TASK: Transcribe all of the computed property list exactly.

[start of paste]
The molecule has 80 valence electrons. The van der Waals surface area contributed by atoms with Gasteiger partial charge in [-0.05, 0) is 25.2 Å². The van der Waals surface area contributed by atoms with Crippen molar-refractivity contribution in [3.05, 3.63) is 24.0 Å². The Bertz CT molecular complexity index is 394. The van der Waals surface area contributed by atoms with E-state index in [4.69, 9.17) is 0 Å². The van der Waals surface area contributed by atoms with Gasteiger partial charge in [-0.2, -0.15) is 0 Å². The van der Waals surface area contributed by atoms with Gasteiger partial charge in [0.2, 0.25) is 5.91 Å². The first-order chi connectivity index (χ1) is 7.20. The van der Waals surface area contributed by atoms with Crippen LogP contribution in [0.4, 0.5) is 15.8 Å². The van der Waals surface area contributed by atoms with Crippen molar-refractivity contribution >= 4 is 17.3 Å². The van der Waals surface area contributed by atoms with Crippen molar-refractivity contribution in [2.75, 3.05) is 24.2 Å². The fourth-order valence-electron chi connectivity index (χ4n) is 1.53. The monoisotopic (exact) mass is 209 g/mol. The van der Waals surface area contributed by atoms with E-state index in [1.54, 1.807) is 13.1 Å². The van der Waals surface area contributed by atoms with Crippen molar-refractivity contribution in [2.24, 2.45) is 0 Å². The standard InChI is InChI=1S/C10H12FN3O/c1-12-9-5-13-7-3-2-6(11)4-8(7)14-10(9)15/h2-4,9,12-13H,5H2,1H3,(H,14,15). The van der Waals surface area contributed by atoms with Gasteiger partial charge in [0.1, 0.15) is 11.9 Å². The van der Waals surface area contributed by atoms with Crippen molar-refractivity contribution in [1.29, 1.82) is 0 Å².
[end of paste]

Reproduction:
The molecule has 80 valence electrons. The van der Waals surface area contributed by atoms with Gasteiger partial charge in [-0.05, 0) is 25.2 Å². The van der Waals surface area contributed by atoms with Crippen molar-refractivity contribution in [3.05, 3.63) is 24.0 Å². The Bertz CT molecular complexity index is 394. The van der Waals surface area contributed by atoms with E-state index in [4.69, 9.17) is 0 Å². The van der Waals surface area contributed by atoms with Gasteiger partial charge in [-0.2, -0.15) is 0 Å². The van der Waals surface area contributed by atoms with Gasteiger partial charge in [0.2, 0.25) is 5.91 Å². The first-order chi connectivity index (χ1) is 7.20. The van der Waals surface area contributed by atoms with Crippen LogP contribution in [0.4, 0.5) is 15.8 Å². The van der Waals surface area contributed by atoms with Crippen molar-refractivity contribution >= 4 is 17.3 Å². The van der Waals surface area contributed by atoms with Crippen molar-refractivity contribution in [2.75, 3.05) is 24.2 Å². The fourth-order valence-electron chi connectivity index (χ4n) is 1.53. The monoisotopic (exact) mass is 209 g/mol. The van der Waals surface area contributed by atoms with E-state index in [1.54, 1.807) is 13.1 Å². The van der Waals surface area contributed by atoms with Crippen molar-refractivity contribution in [2.24, 2.45) is 0 Å². The standard InChI is InChI=1S/C10H12FN3O/c1-12-9-5-13-7-3-2-6(11)4-8(7)14-10(9)15/h2-4,9,12-13H,5H2,1H3,(H,14,15). The van der Waals surface area contributed by atoms with Gasteiger partial charge in [0.1, 0.15) is 11.9 Å². The van der Waals surface area contributed by atoms with Crippen molar-refractivity contribution in [1.29, 1.82) is 0 Å².